Article

Effectiveness of Bed Bug Monitors for Detecting and Trapping Bed Bugs in Apartments

Department of Entomology, Rutgers University, New Brunswick, NJ 08901, USA.
Journal of Economic Entomology (Impact Factor: 1.61). 02/2011; 104(1):274-8. DOI: 10.1603/EC10141
Source: PubMed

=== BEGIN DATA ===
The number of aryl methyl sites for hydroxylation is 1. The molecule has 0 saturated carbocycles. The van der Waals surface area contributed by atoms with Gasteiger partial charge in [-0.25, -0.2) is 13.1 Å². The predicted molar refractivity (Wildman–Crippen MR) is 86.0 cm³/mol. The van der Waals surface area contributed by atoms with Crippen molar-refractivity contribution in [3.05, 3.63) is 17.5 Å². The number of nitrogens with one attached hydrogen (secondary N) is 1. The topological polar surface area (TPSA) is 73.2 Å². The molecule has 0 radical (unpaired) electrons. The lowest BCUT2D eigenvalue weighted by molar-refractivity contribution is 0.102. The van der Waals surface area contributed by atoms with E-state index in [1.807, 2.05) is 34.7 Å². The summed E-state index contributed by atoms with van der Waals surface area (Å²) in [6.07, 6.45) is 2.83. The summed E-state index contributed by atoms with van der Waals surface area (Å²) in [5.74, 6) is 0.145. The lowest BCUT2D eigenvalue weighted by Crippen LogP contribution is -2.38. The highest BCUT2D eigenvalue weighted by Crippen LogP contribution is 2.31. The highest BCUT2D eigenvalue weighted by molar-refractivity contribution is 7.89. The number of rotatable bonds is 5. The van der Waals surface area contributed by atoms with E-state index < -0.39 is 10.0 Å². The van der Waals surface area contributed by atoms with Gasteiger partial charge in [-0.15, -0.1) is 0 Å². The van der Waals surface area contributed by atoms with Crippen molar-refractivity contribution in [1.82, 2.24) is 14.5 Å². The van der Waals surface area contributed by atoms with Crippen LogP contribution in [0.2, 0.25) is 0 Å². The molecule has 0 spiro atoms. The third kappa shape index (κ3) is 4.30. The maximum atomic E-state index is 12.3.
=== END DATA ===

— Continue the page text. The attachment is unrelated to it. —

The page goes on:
ABSTRACT Bed bugs, Cimex lectularius L., are now considered a serious urban pest in the United States. Because they are small and difficult to find, there has been strong interest in developing and using monitoring tools to detect bed bugs and evaluate the results of bed bug control efforts. Several bed bug monitoring devices were developed recently, but their effectiveness is unknown. We comparatively evaluated three active monitors that contain attractants: CDC3000, NightWatch, and a home-made dry ice trap. The Climbup Insect Interceptor, a passive monitor (without attractants), was used for estimating the bed bug numbers before and after placing active monitors. The results of the Interceptors also were compared with the results of the active monitors. In occupied apartments, the relative effectiveness of the active monitors was: dry ice trap > CDC3000 > NightWatch. In lightly infested apartments, the Interceptor (operated for 7 d) trapped similar number of bed bugs as the dry ice trap (operated for 1 d) and trapped more bed bugs than CDC3000 and NightWatch (operated for 1 d). The Interceptor was also more effective than visual inspections in detecting the presence of small numbers of bed bugs. CDC3000 and the dry ice trap operated for 1 d were equally as effective as the visual inspections for detecting very low level of infestations, whereas 1-d deployment of NightWatch detected significantly lower number of infestations compared with visual inspections. NightWatch was designed to be able to operate for several consecutive nights. When operated for four nights, NightWatch trapped similar number of bed bugs as the Interceptors operated for 10 d after deployment of NightWatch. We conclude these monitors are effective tools in detecting early bed bug infestations and evaluating the results of bed bug control programs.